Any time a big group gathers in a family of cooks, there are designated jobs in the kitchen. My job was to cook the greens, and that always felt like an honor because my mother was known as a “green cooker.” Our green of choice was either a flat-leafed Chinese mustard or a curly mustard purchased by the bunch at our neighborhood market. Now, I like to get my mustard greens from local farmers like Jamil Burns of Raised Roots and Yolanda Burrell of Pollinate Farm.
Two important things to do ahead:
First, don’t let Grandma taste any sand in her greens! If you’re cooking 26 bunches of greens—like I did for Thanksgiving 2021—you can wash them the day before, but please wash them!
Take the time to make a flavorful stock: For smoked meat stock, use ham hocks, ham shanks, or bacon ends or smoked turkey tails, necks, or wings*. Vegetarians, I never forget about you. To make your stock, use carrots, leeks, onion, celery, and bay leaf*.
1 1/2 –2pounds smoked meat or vegetables (*See lists above)
To make smoked meat stock: Place meat in a stockpot with 1 gallon of cold water (or enough to cover the meat). Place a lid on the pot and simmer for 2 hours to extract flavor. When the meat is tender and falling off the bone, remove the meat and cut in pieces to set aside and return to the greens near the end of cooking.
To make vegetable stock, simmer carrots, leeks, onion, celery, and bay leaf in 1 gallon of water for about an hour.
To prepare greens, fill a basin with enough cold water to cover the greens and toss them around in the water several times. Then shake off excess water and set the greens aside. Now, drain the water and you will see all the sand that came off the greens. Rinse the basin and wash a second time.
Cut away the thick stems from the center of the leaves. Cut off and discard dry stem ends and chop the rest in ¼-inch slices like you would chop celery. Set aside in a bowl of cold water.
Remove any discolored parts from the leaves, then stack leaves and make 3 lengthwise cuts. Cut across to make 1-inch pieces.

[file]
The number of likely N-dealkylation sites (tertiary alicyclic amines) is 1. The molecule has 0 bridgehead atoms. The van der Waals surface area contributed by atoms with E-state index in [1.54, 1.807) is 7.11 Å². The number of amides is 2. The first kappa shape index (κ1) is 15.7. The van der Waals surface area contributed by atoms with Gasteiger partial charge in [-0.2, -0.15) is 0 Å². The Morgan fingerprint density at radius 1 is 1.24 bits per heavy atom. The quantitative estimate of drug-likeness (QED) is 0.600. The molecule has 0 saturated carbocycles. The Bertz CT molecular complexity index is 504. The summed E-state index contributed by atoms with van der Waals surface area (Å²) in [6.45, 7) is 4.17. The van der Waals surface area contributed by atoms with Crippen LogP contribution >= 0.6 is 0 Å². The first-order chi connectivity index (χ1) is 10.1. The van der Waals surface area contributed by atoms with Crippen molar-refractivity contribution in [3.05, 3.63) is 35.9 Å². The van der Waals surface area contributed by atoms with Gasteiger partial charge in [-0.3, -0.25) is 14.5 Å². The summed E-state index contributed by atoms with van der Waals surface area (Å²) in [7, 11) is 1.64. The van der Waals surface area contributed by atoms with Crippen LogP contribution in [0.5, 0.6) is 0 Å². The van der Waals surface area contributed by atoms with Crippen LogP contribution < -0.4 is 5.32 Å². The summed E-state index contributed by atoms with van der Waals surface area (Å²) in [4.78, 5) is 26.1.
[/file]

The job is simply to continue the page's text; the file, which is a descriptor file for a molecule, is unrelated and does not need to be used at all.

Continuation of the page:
Heat the olive oil in a skillet and sauté the chopped onion and sliced stems for about 5 minutes. Add to stock and bring the pot to a boil. Add the washed and cut greens, 1 handful at a time. As the greens start to shrink, add more greens and turn them using a large spoon so the uncooked greens go to the bottom and the shrunk greens come to the top. (You don’t want two different textures of your greens!) Reduce heat to a simmer, and once all greens have shrunk, simmer on low. Do not cover the pot, as this would change the vibrant color of your greens.
After 20 minutes, taste for tenderness and saltiness. Tasting is important, since smoked meat could add a lot of salt to your stock. Add black pepper to taste and dash in some Tabasco. Gently turn the greens over from the bottom up.
For an umami vinegar complement, add some Pepper Chowchow juice to your cooked greens. Serve the peppers on the side, and now all you need is a good sweet potato cornbread. Dip the cornbread in the potlikker (the stock left in the pot).
Keywords: Southern-Style Braised Mustard
Wanda Blake learned to cook within the camaraderie of an extended, multigenerational family kitchen. In 2015, she started a catering company called Wanda’s Cooking (wandascooking.com) and began hosting pop-ups with themes like Sunday Cooks and Church Ladies (Grandma’s house on Sunday) and Wanda’s Cooking loves New Orleans.
During the 2020 lockdown, Blake developed her Pepper Chowchow to sell online. It was so popular during the recent holiday season that supplies ran out, and we had to go to Sobre Mesa in Oakland, where Wanda continues her kitchen camaraderie with Chef Nelson German.
At Sobre Mesa
Lingering in the rich green, blue, gold, and red environment of Sobre Mesa, we learned that Chef Nelson German—a “Top Chef Portland” contestant on Season 18—has recently gotten excited about Yandilla Mustard Oil, a product that’s relatively new on the scene. Made in Australia, it’s the only FDA-approved mustard oil sold in the United States. The exception is allowed because it tests out below a threshold for erucic acid, a monounsaturated omega-9 fatty acid that the FDA fears might pose a health risk to children or animals exposed to high levels in feed.
German characterizes this oil as “the missing ingredient” he had been seeking in his exploration of the West African angles in his Afro-Latin cuisine, and he’s been pacing its introduction, so you might want to ask for it when you dine at Sobre Mesa. Cookbook author Nik Sharma describes Yandilla as tasting like horseradish.